Peta accuses German pig farm of animal cruelty

05-06-2009 | |
Peta accuses German pig farm of animal cruelty

Animal rights group Peta in Germany has sued pig farm Prignitzer Landschwein GmbH in Neudorf for not using pain killers when castrating young boars.

The animal rights group accuses the pig farm for not complying with the QS-quality label in which animal welfare and animal health rules are laid down.

With videos taken in two turkey farms in Cloppenburg and two pig farms in Görlitz and Neudorf Peta intends to prove that animal cruelty takes place in QS-certificated farms.

The group has placed the videos on their website. Apart from the pig farm in Neudorf Peta also filed complaints against two other farms.

Castration without painkillers
The German animal welfare law allows castration without pain killers in the first days of the piglets. But what under currents laws still is admissible should not be legitimate or fair, Peta states in a press release.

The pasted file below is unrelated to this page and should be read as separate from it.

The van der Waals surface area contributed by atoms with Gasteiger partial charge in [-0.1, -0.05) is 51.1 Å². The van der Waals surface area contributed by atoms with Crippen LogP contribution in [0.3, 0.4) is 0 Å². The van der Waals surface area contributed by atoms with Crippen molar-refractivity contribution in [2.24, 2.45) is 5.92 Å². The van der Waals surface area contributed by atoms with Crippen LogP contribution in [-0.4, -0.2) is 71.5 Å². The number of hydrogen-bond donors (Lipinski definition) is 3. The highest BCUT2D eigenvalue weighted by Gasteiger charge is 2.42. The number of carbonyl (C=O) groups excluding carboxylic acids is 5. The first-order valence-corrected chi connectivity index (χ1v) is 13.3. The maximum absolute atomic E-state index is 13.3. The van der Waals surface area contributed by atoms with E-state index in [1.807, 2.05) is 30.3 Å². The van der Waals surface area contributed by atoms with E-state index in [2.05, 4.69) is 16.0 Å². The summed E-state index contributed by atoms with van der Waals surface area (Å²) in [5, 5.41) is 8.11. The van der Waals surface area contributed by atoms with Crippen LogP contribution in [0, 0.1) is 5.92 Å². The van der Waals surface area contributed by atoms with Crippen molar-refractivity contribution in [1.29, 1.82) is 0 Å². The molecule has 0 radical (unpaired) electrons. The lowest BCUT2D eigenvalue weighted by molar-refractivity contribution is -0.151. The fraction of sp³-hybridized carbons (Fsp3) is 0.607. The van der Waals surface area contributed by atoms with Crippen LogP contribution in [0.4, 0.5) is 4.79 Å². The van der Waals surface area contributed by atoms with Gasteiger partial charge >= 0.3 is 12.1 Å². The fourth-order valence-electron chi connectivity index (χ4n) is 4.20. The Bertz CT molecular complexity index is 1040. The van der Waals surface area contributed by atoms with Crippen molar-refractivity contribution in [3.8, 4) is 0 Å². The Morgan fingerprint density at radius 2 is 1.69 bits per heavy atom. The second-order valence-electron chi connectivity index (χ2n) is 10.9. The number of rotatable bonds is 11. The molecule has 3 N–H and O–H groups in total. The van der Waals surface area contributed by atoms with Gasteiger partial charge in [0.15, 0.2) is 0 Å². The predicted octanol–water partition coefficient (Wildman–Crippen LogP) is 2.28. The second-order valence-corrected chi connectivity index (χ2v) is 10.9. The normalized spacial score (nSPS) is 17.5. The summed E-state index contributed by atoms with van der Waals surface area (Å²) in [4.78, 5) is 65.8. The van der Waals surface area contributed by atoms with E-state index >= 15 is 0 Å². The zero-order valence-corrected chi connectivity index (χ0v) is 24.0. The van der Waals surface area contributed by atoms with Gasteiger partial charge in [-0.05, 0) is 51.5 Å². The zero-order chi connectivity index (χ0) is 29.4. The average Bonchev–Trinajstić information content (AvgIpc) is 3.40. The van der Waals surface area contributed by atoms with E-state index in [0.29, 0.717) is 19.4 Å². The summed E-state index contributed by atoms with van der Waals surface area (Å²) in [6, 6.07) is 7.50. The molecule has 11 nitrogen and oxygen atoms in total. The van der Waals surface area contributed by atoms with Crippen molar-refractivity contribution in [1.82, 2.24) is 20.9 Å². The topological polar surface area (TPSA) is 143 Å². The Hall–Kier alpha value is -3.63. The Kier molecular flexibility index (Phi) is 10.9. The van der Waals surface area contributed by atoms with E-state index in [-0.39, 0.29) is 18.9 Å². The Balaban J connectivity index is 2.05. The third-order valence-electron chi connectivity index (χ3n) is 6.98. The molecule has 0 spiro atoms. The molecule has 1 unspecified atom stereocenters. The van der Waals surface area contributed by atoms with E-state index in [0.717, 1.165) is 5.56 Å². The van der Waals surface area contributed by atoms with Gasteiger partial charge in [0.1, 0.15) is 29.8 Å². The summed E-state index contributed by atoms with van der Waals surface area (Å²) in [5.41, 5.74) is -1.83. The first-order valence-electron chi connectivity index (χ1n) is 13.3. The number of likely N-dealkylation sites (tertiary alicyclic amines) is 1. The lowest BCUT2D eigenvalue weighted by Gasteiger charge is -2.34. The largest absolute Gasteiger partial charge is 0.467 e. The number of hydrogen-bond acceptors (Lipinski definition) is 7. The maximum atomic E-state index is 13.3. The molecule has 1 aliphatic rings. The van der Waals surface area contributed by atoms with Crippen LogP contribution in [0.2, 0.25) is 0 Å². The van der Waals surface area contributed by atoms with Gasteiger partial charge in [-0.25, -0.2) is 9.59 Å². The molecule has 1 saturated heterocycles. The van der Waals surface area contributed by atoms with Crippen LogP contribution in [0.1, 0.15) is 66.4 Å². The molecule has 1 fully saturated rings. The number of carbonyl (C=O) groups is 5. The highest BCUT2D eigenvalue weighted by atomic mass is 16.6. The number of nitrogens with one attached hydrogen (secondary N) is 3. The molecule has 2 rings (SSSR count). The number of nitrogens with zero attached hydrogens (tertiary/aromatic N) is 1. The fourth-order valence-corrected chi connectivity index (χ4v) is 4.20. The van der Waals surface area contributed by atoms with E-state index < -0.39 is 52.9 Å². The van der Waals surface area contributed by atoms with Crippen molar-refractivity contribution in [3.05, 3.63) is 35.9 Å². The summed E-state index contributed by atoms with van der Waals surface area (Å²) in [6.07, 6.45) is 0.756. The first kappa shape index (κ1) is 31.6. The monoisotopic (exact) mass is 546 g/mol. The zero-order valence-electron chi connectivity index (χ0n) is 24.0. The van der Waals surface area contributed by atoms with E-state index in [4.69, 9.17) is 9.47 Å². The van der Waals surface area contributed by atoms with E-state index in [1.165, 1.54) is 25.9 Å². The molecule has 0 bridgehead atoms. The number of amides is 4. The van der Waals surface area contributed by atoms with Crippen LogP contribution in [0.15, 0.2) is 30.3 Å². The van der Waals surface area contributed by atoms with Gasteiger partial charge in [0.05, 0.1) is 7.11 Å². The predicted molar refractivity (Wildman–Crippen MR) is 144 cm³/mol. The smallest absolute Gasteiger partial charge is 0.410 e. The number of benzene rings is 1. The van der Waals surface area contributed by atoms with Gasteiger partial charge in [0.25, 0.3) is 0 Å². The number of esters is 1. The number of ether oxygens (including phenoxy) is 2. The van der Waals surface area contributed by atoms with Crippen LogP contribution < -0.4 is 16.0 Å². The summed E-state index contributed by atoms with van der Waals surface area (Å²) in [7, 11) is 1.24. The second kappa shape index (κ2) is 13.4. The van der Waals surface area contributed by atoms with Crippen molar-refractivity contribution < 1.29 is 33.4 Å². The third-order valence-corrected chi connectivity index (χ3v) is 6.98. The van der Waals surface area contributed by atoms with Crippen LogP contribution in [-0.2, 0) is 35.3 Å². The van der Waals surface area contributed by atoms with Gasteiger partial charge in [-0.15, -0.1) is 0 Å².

Ralf Remmert, manager at Prignitzer Landschwein rejects the criticism of the action group. “I don’t feel guilty at all” he says “and I have always kept to the rules stated in the law.”

“I am someone who continuously tries to improve the production conditions of the animals. The better the animals are treated, the better they perform.”

Remmert notes that he had approved the videos taken at the farm in 2008 – at least for Animal TV. In front of the camera he had taken up a position on the subject, but now everything has changed.

Castration alternatives
He said that in 2008 there were no real alternatives to castration without anaesthetics. There were no admissible pain killers at that moment and anaesthetising of the piglets by a veterinarian was not practical due to the large numbers. Gas-stunning was at that time not ready for practice.

In the mean time products have become available and have been used at the farm since 1 April 2009 when the use of these pain killers have become compulsory in Germany.

Quality and Security GmbH, the owner of the QS-label had the accused farms checked by an independent certification organisation. It concluded: “The farms do not operate in conflict with animal welfare law or against the regulations of the QS-label. The allegations of Peta are not tenable.”